And finally tonight here, this is a man-made vessel and one very deep dive. Director James Cameron premiering a new film tonight in New York, deep sea challenge 3-d, documenting his real life journey... See More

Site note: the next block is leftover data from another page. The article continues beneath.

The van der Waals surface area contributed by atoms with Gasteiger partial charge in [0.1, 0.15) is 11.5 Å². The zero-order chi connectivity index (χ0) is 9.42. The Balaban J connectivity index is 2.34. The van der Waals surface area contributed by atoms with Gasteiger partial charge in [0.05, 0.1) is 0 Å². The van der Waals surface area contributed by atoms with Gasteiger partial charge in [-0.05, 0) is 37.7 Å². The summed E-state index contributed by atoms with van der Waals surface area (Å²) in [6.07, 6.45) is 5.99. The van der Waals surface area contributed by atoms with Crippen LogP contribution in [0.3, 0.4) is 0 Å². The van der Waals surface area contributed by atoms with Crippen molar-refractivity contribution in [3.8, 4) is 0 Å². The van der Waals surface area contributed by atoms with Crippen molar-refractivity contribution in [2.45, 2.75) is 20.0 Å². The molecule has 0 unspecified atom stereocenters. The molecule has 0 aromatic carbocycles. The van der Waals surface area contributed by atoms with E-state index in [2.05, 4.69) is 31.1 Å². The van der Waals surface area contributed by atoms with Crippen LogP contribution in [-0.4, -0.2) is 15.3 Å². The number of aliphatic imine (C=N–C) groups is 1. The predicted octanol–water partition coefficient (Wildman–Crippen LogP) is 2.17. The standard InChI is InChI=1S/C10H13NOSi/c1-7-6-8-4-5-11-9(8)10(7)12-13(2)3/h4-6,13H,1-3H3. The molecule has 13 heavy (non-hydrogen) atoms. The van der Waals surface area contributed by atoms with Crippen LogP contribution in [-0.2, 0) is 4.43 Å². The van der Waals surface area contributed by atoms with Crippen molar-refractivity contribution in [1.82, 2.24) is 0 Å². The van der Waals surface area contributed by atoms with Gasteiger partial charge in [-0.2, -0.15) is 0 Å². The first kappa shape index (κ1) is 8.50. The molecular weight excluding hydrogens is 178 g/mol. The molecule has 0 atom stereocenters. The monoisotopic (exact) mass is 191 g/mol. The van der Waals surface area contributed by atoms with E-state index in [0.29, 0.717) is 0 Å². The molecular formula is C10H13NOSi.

And finally tonight here, this is a man-made vessel and one very deep dive. Director James Cameron premiering a new film tonight in New York, deep sea challenge 3-d, documenting his real life journey to the bottom of the ocean, building his own vessel to get there. ABC's Cecilia Vega now. Director James Cameron is on a mission. Reporter: On a mission to get to the deepest point on planet Earth, the only person ever to go at it alone. It might sound like another James Cameron blockbuster, but this is a real life exploration. This is James Cameron's most ambitious production yet. Reporter: The Oscar winning director in 2012 locked in a one-man sub, just 24 feet long, the space so tiny, he couldn't stretch out his arms. Traveling to the Mariana trudge in the western pacific, he says hunting for clues to better understand our world. His dive so deep, he passed the last placethe sea where light penetrates, so deep it's even farther than the titanic's final resting place, deeper even than the height of Mt. Everest, a seven-mile voyage nearly 36,000 feet to the ocean floor. My feeling was one of complete isolation of all humanity. I can relate. I took a dive with scientists exploring the sea. We're on the bottom of the arctic. Reporter: But while I saw a world teeming with life -- Whoa, it's huge! Reporter: Cameron's world was pitch black, desolate. But what he could see? A whole new frontier. I have seen some astonishing things. Things that fill your soul with wonder. It's great to you wb on a
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